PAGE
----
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Re: Amateur John Deere 260SL Tear Down and Rebuild

Post by Deltahedge »

@MasterMech If it were you, would you take the transmission apart to see if it needs any work while I have to torn down to this? It will probably never be easier than right now to work on.

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Re: Amateur John Deere 260SL Tear Down and Rebuild

Post by g-man »

Yes.

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Re: Amateur John Deere 260SL Tear Down and Rebuild

Post by MasterMech »

jspearm1983 wrote:
Mon Jan 04, 2021 8:34 am
@MasterMech If it were you, would you take the transmission apart to see if it needs any work while I have to torn down to this? It will probably never be easier than right now to work on.

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Not having any experience with your machine, I can't say for sure. If you had no trouble from it before, I think I'd at the very least, drain and flush the trans, refill with fresh oil. If it operated at anything less than 100%, then I'd be a little more curious about what was going on inside. If you have a way to peek in through a drain/fill plug (borescope?) I'd check for sprocket and gear tooth wear before breaking any gasketed seals.

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Re: Amateur John Deere 260SL Tear Down and Rebuild

Post by Deltahedge »

The mower is coming together nicely, with only a few more things to do before it is ready to start cutting.

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I replaced a few bearings and seals where the drive shafts pass through the frame plates/panels.

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Deltahedge
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Re: Amateur John Deere 260SL Tear Down and Rebuild

Post by Deltahedge »

While I had the entire mower taken apart, I figured I would also change the bearings and seals on the drive roller. This proved to be a pretty difficult task because the nuts that hold the sprocket onto the shaft turned out to be stuck on pretty good on both sides.

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Your first though it to put a wrench on the hex part of the shaft. The manual specifically warns to make sure you put the wrench deep on the shaft and not just at the end. If you put a wrench on the shaft outside of the slot for the transport wheel attachment, you will break the shaft, and then you wouldn't be able to attach your transport wheels.

I attempted various ways to hold the shaft while trying to unwind the nut; wrench, wrench with a cheater pipe, deep drive sockets. Everything was a little awkward because they put force on the shaft so far away from where the nut is attached. And I also suspect the shaft was torqueing while I was applying force because of the distance between the nut and the hex part of the shaft. I tried hammering. I tried heating. I try soaking in different penetrating oils for weeks and weeks. Nothing seemed to work.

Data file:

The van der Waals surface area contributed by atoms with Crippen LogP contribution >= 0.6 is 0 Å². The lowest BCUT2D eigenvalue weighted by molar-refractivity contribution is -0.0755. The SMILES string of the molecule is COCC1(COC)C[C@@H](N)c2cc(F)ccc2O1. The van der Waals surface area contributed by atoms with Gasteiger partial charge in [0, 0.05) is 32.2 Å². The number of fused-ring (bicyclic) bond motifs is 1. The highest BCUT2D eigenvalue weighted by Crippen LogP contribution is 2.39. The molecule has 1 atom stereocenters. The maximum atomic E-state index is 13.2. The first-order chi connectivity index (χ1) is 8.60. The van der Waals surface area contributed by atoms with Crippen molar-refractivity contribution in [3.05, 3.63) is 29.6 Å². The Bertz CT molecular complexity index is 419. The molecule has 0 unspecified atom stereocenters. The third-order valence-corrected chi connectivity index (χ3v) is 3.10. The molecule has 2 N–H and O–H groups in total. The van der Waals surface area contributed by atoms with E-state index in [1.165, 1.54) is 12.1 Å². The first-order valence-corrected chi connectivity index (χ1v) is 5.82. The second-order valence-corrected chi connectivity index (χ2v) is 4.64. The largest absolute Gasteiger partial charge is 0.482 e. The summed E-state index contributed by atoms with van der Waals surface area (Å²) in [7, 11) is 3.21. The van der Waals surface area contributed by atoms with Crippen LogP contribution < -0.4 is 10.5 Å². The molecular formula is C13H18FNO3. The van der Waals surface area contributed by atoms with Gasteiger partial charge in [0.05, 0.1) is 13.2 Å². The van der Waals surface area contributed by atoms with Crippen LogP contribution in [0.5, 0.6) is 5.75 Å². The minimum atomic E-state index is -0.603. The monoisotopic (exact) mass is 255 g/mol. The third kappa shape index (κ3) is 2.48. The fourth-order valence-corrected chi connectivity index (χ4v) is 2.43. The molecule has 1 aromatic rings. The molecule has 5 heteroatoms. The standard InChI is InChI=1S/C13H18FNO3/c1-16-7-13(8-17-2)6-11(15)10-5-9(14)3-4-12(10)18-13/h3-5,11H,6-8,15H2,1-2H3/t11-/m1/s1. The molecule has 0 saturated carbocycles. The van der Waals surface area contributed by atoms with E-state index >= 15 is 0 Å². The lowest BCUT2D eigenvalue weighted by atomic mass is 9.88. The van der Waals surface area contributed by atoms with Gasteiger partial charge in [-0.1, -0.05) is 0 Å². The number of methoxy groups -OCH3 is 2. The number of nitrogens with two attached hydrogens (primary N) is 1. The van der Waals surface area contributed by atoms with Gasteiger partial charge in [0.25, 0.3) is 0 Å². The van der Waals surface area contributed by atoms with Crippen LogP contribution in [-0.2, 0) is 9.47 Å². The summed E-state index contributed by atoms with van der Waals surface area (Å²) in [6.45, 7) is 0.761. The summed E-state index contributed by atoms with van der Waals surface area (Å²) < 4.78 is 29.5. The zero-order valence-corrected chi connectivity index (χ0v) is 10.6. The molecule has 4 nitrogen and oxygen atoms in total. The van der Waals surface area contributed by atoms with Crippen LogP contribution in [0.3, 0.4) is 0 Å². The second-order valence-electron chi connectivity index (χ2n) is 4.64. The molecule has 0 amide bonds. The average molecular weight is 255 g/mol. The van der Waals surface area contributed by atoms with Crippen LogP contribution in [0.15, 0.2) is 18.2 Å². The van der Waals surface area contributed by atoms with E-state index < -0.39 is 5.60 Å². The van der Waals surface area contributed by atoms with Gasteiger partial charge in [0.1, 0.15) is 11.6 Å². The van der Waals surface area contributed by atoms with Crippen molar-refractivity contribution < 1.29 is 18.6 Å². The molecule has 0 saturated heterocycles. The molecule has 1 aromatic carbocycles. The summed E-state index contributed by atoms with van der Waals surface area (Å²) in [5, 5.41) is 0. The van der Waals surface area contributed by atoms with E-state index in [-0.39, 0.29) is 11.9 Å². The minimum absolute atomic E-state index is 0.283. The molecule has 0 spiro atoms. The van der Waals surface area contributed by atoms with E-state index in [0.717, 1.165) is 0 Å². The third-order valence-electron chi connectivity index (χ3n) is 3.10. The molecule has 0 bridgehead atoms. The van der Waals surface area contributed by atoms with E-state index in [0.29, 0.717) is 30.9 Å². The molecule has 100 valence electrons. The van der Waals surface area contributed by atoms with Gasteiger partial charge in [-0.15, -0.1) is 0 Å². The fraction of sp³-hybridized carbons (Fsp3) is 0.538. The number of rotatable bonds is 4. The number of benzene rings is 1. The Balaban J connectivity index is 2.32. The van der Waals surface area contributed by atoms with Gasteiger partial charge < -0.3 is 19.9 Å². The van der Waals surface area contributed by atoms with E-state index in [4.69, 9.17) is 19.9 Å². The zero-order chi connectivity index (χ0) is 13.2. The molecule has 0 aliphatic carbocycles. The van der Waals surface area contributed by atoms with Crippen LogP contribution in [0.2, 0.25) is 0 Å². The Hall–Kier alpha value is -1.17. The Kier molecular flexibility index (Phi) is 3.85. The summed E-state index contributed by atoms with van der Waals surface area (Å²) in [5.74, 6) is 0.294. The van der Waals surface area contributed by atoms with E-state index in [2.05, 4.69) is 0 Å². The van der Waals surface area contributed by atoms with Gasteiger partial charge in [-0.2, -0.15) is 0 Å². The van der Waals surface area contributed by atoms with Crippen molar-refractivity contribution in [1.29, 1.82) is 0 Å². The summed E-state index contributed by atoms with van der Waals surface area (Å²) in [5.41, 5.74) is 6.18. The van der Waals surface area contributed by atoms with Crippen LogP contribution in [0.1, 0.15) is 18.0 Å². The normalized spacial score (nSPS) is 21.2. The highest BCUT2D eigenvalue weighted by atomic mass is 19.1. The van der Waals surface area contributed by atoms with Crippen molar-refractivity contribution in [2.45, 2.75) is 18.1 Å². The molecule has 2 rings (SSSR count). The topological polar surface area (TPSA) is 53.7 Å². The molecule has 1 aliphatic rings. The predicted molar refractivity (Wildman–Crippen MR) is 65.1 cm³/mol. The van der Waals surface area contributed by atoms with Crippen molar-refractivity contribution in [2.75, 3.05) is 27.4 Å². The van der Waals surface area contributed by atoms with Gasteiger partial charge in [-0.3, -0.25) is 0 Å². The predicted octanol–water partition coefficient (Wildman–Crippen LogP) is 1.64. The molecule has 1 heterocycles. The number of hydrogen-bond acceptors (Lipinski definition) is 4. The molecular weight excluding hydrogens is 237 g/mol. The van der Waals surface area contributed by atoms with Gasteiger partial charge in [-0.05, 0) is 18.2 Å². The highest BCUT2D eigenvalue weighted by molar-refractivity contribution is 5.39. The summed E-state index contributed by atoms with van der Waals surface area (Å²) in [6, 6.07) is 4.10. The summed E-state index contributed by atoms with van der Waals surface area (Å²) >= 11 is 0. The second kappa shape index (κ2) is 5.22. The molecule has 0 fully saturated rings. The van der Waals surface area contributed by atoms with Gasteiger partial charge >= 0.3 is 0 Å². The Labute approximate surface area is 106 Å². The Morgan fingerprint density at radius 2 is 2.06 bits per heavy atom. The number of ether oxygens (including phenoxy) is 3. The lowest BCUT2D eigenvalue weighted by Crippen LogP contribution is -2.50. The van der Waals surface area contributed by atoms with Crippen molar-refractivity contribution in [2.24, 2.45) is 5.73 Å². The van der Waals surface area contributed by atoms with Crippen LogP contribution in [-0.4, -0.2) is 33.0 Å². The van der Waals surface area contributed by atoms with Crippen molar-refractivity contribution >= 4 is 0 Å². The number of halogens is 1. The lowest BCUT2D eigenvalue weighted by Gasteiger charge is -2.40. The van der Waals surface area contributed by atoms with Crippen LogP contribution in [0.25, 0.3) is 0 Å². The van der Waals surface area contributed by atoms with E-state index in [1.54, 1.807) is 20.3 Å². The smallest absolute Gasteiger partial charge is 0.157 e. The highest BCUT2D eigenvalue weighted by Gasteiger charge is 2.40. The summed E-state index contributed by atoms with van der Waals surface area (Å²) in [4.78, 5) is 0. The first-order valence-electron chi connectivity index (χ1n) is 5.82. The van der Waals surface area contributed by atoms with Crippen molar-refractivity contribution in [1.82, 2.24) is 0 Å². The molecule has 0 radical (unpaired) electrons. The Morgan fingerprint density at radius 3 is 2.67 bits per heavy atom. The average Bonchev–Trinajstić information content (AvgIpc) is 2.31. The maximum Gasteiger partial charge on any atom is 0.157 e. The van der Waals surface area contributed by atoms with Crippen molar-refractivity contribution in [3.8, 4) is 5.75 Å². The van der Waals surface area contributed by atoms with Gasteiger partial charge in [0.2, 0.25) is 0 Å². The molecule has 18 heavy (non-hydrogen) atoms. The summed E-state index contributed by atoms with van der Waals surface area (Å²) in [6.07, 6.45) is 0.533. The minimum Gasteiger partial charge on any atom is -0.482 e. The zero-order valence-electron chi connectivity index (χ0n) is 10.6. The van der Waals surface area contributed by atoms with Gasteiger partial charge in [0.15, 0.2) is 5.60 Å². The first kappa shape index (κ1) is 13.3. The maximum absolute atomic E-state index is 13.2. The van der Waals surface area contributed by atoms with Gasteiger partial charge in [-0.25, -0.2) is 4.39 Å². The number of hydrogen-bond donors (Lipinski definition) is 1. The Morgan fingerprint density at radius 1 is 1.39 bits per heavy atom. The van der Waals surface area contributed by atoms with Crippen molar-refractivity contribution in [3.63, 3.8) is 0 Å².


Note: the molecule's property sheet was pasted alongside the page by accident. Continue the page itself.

I ended up with what you see in the above picture. The pipe wrench does not leave a great finish on the shaft, but that's fine as long as the gouges in the metal don't stick out so far as to damage the new bearing seal when it comes time to reinstall. I was eventually able to get it off by standing and jumping on the crescent wrench. Even this rounded off some corners on the nut (not surprising).

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You can see why it was so difficult to remove. I'm not sure if these come with some anti-seize from the factory, but I applied some when I put them back on.

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The shaft holds the sprocket with a key.

Similar to other bearings and seals on the mower, and as @Pete1313 points out in his thread, the housing in stepped to take the seal first, and then the bearing.
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First install the seal, then install the bearing. When they are installed correctly, there should be a gap to that grease can enter in-between them from the grease zerk, as you can see light coming through between the seal and the bearing in this photo.
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Then install the snap ring.
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Re: Amateur John Deere 260SL Tear Down and Rebuild

Post by TonyC »

Oh, I remember breaking those free, what a B! I used heat, penetrating oil, and a lot of grunting. I didn't have to get into the engine, good luck with that.

My JD Restoration at the link in my signature below. I'm making myself repaint the handle since I took it all the way down to parts. If I could just make myself get out the rattle can.

I'll be watching your progress.

Cheers, and good luck!

Tony

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Re: Amateur John Deere 260SL Tear Down and Rebuild

Post by Deltahedge »

Thanks @TonyC